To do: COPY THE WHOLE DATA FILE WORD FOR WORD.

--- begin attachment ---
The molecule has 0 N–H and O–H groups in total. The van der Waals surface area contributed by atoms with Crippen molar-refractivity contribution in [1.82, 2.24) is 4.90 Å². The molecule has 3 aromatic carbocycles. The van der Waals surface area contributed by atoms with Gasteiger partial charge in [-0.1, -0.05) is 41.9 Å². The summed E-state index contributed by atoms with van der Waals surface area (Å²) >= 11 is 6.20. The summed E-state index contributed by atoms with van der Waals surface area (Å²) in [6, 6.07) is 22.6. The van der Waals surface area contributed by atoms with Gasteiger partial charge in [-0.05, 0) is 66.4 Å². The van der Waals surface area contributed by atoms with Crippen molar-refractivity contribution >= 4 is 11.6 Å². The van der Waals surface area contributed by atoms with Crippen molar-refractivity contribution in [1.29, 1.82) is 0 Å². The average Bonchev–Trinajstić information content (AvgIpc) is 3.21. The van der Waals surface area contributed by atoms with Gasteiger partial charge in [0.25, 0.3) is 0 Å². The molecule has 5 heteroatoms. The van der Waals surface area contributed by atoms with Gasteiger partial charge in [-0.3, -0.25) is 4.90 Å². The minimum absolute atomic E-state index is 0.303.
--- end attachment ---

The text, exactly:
The molecule has 0 N–H and O–H groups in total. The van der Waals surface area contributed by atoms with Crippen molar-refractivity contribution in [1.82, 2.24) is 4.90 Å². The molecule has 3 aromatic carbocycles. The van der Waals surface area contributed by atoms with Gasteiger partial charge in [-0.1, -0.05) is 41.9 Å². The summed E-state index contributed by atoms with van der Waals surface area (Å²) >= 11 is 6.20. The summed E-state index contributed by atoms with van der Waals surface area (Å²) in [6, 6.07) is 22.6. The van der Waals surface area contributed by atoms with Gasteiger partial charge in [-0.05, 0) is 66.4 Å². The van der Waals surface area contributed by atoms with Crippen molar-refractivity contribution >= 4 is 11.6 Å². The van der Waals surface area contributed by atoms with Crippen molar-refractivity contribution in [1.29, 1.82) is 0 Å². The average Bonchev–Trinajstić information content (AvgIpc) is 3.21. The van der Waals surface area contributed by atoms with Gasteiger partial charge in [0.25, 0.3) is 0 Å². The molecule has 5 heteroatoms. The van der Waals surface area contributed by atoms with Gasteiger partial charge in [-0.3, -0.25) is 4.90 Å². The minimum absolute atomic E-state index is 0.303.